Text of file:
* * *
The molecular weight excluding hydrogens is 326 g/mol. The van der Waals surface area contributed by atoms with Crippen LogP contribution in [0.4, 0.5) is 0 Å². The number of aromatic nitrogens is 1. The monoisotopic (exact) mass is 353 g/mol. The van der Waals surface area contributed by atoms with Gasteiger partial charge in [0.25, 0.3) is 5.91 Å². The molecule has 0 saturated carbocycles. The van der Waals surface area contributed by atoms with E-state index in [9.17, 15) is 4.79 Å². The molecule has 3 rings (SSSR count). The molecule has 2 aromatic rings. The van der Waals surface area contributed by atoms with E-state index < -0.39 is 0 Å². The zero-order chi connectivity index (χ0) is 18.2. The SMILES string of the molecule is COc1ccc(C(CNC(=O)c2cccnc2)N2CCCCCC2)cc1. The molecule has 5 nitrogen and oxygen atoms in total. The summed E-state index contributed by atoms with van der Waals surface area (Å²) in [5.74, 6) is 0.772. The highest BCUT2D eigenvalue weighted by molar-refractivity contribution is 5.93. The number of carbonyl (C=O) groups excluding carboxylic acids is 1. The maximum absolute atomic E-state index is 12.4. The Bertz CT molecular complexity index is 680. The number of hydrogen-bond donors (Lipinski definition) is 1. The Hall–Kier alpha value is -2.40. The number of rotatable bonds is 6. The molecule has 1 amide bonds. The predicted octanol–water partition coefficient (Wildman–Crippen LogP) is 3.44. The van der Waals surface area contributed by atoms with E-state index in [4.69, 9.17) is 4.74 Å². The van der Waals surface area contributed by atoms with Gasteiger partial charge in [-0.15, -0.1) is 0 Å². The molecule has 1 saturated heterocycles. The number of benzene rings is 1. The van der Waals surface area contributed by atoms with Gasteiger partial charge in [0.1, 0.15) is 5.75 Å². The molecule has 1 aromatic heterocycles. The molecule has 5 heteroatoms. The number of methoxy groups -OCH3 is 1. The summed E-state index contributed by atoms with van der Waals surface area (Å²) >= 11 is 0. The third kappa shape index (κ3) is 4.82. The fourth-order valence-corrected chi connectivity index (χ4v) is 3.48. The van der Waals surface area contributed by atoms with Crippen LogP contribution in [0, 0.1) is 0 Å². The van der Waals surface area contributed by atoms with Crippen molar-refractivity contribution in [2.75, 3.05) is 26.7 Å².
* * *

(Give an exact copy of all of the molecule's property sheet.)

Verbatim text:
The molecular weight excluding hydrogens is 326 g/mol. The van der Waals surface area contributed by atoms with Crippen LogP contribution in [0.4, 0.5) is 0 Å². The number of aromatic nitrogens is 1. The monoisotopic (exact) mass is 353 g/mol. The van der Waals surface area contributed by atoms with Gasteiger partial charge in [0.25, 0.3) is 5.91 Å². The molecule has 0 saturated carbocycles. The van der Waals surface area contributed by atoms with E-state index in [9.17, 15) is 4.79 Å². The molecule has 3 rings (SSSR count). The molecule has 2 aromatic rings. The van der Waals surface area contributed by atoms with E-state index < -0.39 is 0 Å². The zero-order chi connectivity index (χ0) is 18.2. The SMILES string of the molecule is COc1ccc(C(CNC(=O)c2cccnc2)N2CCCCCC2)cc1. The molecule has 5 nitrogen and oxygen atoms in total. The summed E-state index contributed by atoms with van der Waals surface area (Å²) in [5.74, 6) is 0.772. The highest BCUT2D eigenvalue weighted by molar-refractivity contribution is 5.93. The number of carbonyl (C=O) groups excluding carboxylic acids is 1. The maximum absolute atomic E-state index is 12.4. The Bertz CT molecular complexity index is 680. The number of hydrogen-bond donors (Lipinski definition) is 1. The Hall–Kier alpha value is -2.40. The number of rotatable bonds is 6. The molecule has 1 amide bonds. The predicted octanol–water partition coefficient (Wildman–Crippen LogP) is 3.44. The van der Waals surface area contributed by atoms with E-state index in [4.69, 9.17) is 4.74 Å². The van der Waals surface area contributed by atoms with Gasteiger partial charge in [-0.15, -0.1) is 0 Å². The molecule has 1 saturated heterocycles. The number of benzene rings is 1. The van der Waals surface area contributed by atoms with Gasteiger partial charge in [0.1, 0.15) is 5.75 Å². The molecule has 1 aromatic heterocycles. The molecule has 5 heteroatoms. The number of methoxy groups -OCH3 is 1. The summed E-state index contributed by atoms with van der Waals surface area (Å²) >= 11 is 0. The third kappa shape index (κ3) is 4.82. The fourth-order valence-corrected chi connectivity index (χ4v) is 3.48. The van der Waals surface area contributed by atoms with Crippen LogP contribution in [0, 0.1) is 0 Å². The van der Waals surface area contributed by atoms with Crippen molar-refractivity contribution in [2.75, 3.05) is 26.7 Å².